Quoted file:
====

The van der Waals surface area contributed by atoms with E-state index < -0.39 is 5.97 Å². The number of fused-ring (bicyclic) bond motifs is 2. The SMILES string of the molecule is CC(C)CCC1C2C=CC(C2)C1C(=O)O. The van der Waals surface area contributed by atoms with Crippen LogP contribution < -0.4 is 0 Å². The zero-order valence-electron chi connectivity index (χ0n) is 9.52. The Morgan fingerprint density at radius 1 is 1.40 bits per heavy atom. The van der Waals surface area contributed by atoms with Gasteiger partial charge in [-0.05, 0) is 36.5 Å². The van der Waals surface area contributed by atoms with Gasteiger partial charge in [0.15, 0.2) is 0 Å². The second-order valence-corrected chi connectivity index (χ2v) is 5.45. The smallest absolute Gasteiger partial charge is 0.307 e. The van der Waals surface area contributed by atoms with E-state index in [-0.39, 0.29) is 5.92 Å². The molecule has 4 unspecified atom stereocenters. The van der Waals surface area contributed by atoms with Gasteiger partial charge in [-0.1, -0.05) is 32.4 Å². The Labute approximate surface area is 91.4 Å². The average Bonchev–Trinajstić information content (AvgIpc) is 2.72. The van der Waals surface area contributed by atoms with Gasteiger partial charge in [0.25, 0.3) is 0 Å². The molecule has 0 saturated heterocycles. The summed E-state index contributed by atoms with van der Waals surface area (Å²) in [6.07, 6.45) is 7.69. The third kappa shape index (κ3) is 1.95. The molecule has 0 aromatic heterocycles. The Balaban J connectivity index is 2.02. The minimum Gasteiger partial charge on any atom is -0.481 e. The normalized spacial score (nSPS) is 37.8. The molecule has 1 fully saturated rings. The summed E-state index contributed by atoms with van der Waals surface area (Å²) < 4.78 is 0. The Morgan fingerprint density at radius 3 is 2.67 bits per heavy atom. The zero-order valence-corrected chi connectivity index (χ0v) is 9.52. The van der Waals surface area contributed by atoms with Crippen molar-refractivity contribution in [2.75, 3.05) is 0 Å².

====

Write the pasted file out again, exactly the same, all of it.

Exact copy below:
The van der Waals surface area contributed by atoms with E-state index < -0.39 is 5.97 Å². The number of fused-ring (bicyclic) bond motifs is 2. The SMILES string of the molecule is CC(C)CCC1C2C=CC(C2)C1C(=O)O. The van der Waals surface area contributed by atoms with Crippen LogP contribution < -0.4 is 0 Å². The zero-order valence-electron chi connectivity index (χ0n) is 9.52. The Morgan fingerprint density at radius 1 is 1.40 bits per heavy atom. The van der Waals surface area contributed by atoms with Gasteiger partial charge in [-0.05, 0) is 36.5 Å². The van der Waals surface area contributed by atoms with Gasteiger partial charge in [0.15, 0.2) is 0 Å². The second-order valence-corrected chi connectivity index (χ2v) is 5.45. The smallest absolute Gasteiger partial charge is 0.307 e. The van der Waals surface area contributed by atoms with E-state index in [-0.39, 0.29) is 5.92 Å². The molecule has 4 unspecified atom stereocenters. The van der Waals surface area contributed by atoms with Gasteiger partial charge in [-0.1, -0.05) is 32.4 Å². The Labute approximate surface area is 91.4 Å². The average Bonchev–Trinajstić information content (AvgIpc) is 2.72. The van der Waals surface area contributed by atoms with Gasteiger partial charge in [0.25, 0.3) is 0 Å². The molecule has 0 saturated heterocycles. The summed E-state index contributed by atoms with van der Waals surface area (Å²) in [6.07, 6.45) is 7.69. The third kappa shape index (κ3) is 1.95. The molecule has 0 aromatic heterocycles. The Balaban J connectivity index is 2.02. The minimum Gasteiger partial charge on any atom is -0.481 e. The normalized spacial score (nSPS) is 37.8. The molecule has 1 fully saturated rings. The summed E-state index contributed by atoms with van der Waals surface area (Å²) < 4.78 is 0. The Morgan fingerprint density at radius 3 is 2.67 bits per heavy atom. The zero-order valence-corrected chi connectivity index (χ0v) is 9.52. The van der Waals surface area contributed by atoms with Crippen molar-refractivity contribution in [2.75, 3.05) is 0 Å².